6am – only a beautiful time of day if there is a run involved

 

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Ths MudCrew event has distances of 11, 20, 32 and 64 miles. Two years ago I ran the 32 mile route as preparation for my TDS race in Chamonix, I came 15th in 5:48 and thought I should prepare the same again this year and hoped that my extra training would mean a faster time.

The start time is 08:30 but registration closes at 06:30 to allow time coaches time to get us to the start 32 miles down the coast. This meant leaving home before 05:00 and also impacting on my evening shift as a taxi driver the night before. I managed to get to bed for 11pm but it was a rush to get to Porthpean, Cornwall in time.

On arrival in Porthpean, I grabbed by Ultimate Direction backpack and started walking to registration, then realised I didn’t have trail shoes on, thinking they would be in the kit checklist, so I changed. Back I go and then realised my waterproof was in the boot of my car. Another u-turn. Registration was all done in minutes and away I come and back to the car to finalise the last bit of preparation – eating breakfast of bananas and grapes and taking a banana for half hour before the start. Buses left at 06:50-0700 and I was glad to have a seat to myself to try and doze. Then it occurred to me that I had forgotten to Vaseline the parts that chaff but hoped I’d get away with it (I didn’t!).

On arrival at St Anthony head, I saw the welcoming faces of Andrew Ferguson (Fergs) and Isobel Wykes (Issy) and asked to see how Mark Brooks of pureTRAIL was getting on in the 64 mile race. He was leading by a few seconds from Michael Robinson, who I also know and was first entrant into our Dartmoor Volcano race. I later learnt that Mark won in a course record time and Michael was 3rd.

After a short while, 08:30 arrived and I met Ange Martin on the start line. She had come to Dartmoor and ran the volcano race route the week before. We were off on time and immediately I started to remember the route, quite easy to start with and with Mark’s performance in my mind, I thought I’d start at a good pace as it seems fairly runnable. Within 3 miles I was sweating, my Salomon fellraisers (replacing Speedcross I threw in the bin this week and ideal for the wet winter/Dartmoor terrain) were not required in the drier trails, as I’d expected wetter because of rain the previous few days. This caused me discomfort and my calves start to hurt. I had felt them tight the week before and booked a massage for the Tuesday after this race but I was surprised how poor I was at climbing the hills. I ran through the first aid station as I wanted to save time and would take a little longer at the next aid station which was 12 miles in. Here I saw the 20 mile race starters and plenty of cheering from them before they started a little later. There I had a cola for the caffeine, a few cocktail sausages, I took watermelon to eat on the move, flapjack and diary fudge sweets to keep in reserve.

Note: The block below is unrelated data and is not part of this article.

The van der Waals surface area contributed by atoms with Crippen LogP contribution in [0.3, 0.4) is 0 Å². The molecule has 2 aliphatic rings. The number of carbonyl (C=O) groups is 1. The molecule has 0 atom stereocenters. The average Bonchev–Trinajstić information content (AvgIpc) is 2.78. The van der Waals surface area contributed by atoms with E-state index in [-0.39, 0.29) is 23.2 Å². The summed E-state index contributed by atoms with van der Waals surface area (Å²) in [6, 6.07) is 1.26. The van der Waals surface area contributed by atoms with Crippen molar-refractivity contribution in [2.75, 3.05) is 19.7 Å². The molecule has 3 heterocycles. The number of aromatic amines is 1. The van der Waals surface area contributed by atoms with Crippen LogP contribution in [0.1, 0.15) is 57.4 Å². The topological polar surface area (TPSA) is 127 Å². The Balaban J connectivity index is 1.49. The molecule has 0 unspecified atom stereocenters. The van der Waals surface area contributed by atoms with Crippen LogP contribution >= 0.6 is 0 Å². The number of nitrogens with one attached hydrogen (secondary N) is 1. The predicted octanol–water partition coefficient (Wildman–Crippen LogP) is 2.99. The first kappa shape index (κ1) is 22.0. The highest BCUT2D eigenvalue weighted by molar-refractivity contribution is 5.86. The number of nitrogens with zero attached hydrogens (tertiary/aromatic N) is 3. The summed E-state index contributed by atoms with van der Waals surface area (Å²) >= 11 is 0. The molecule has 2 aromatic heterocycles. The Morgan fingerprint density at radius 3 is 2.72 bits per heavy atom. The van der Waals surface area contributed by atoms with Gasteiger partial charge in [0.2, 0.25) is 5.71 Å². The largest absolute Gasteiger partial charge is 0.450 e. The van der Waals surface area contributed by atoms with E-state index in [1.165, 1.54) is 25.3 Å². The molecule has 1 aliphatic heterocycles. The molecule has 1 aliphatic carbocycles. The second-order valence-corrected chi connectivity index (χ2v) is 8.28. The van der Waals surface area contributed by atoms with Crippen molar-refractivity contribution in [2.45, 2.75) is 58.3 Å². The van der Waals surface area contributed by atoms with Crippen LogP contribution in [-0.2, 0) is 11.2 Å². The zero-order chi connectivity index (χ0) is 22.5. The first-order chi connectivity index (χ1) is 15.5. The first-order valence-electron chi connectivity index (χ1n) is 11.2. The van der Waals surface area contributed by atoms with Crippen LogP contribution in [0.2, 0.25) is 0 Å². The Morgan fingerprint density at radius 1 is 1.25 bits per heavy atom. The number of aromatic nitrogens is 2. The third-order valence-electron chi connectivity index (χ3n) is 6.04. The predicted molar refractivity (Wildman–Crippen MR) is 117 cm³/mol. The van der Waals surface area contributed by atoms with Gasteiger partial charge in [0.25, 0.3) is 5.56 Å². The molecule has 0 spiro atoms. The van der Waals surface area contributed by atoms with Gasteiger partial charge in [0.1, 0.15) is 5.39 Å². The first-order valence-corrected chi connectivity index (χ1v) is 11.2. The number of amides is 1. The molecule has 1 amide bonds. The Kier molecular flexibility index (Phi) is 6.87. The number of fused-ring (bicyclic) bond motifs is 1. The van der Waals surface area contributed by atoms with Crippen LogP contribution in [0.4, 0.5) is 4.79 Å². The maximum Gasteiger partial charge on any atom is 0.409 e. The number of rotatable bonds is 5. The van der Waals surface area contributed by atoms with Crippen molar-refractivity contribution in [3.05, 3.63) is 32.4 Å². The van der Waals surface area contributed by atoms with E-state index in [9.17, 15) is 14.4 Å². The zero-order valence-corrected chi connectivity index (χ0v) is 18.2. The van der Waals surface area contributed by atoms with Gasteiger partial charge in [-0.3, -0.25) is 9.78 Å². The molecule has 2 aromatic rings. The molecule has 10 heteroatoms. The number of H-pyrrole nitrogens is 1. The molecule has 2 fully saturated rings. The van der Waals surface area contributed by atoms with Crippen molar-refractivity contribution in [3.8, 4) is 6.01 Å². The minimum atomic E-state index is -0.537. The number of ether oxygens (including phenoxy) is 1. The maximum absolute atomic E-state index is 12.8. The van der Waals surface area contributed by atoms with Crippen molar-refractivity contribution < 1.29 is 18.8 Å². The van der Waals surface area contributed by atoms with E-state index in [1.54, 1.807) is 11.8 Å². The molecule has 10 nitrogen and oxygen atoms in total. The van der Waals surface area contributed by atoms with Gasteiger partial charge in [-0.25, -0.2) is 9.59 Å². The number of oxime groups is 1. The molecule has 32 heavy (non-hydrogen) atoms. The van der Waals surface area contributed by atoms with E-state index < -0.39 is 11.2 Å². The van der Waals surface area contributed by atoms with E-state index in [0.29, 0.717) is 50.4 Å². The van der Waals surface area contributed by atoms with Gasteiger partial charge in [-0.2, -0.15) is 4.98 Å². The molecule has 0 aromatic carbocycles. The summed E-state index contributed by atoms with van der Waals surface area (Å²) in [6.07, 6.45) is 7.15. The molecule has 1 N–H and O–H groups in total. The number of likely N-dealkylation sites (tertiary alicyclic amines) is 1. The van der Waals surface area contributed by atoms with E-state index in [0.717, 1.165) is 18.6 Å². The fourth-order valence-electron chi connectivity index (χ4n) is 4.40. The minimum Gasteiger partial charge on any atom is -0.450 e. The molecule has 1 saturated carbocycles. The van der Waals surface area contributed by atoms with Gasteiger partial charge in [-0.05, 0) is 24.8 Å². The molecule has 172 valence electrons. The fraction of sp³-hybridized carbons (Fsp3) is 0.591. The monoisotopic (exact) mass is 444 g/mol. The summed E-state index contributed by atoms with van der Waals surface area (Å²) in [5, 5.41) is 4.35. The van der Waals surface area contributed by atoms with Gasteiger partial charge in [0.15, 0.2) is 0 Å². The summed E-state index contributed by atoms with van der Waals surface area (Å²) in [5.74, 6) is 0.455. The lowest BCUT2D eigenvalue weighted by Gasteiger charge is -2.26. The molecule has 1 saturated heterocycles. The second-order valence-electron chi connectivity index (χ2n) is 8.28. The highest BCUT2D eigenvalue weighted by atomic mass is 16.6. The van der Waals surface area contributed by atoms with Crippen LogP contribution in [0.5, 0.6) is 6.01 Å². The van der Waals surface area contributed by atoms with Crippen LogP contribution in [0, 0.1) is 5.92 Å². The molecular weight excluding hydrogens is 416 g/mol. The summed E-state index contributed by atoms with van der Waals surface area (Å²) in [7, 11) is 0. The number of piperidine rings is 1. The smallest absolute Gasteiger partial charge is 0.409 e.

It’s very unusual for me to have a bad race, feel bad, sweat so much, have tight legs and struggle uphill. Whilst all this was happening, there were only a few that had overtaken me on the odd occasion. At the time I hadn’t given it much thought, as later the leaders of the 20 mile and then the 10 mile race would fly past. Basically, I was so poor that I dreaded the downhills because I knew there would be an uphill after. It is not like me to do this as I can usually climb better than most, albeit walking than running. I could run downhill and force myself to run on the flat, although flat was hard to come by now as it was a tough last 12 miles. It was great seeing Fergs, James, Duncs and Pat of MudCrew at checkpoints and I’m sure they will say how negative I was.

I have to say that I spoke to no one for more than a few seconds throughout the race, except at checkpoints. It was a case of getting it over and done with. Great knowing there was 6 miles to go as that’s just a training run distance and then it’s all over.

In summary, my preparation for the day was poor and I had forgotten how tough the course was. I assumed I would do better than 2 years ago. Cannot put my finger on exactly what caused me to struggle but hoping it will not have a negative affect on my biggest running challenge of the year, the TDS in Chamonix on 26th August. The biggest personal challenge of the year is organising the Dartmoor Volcano race on 13th September!

Steve

pureTRAIL.uk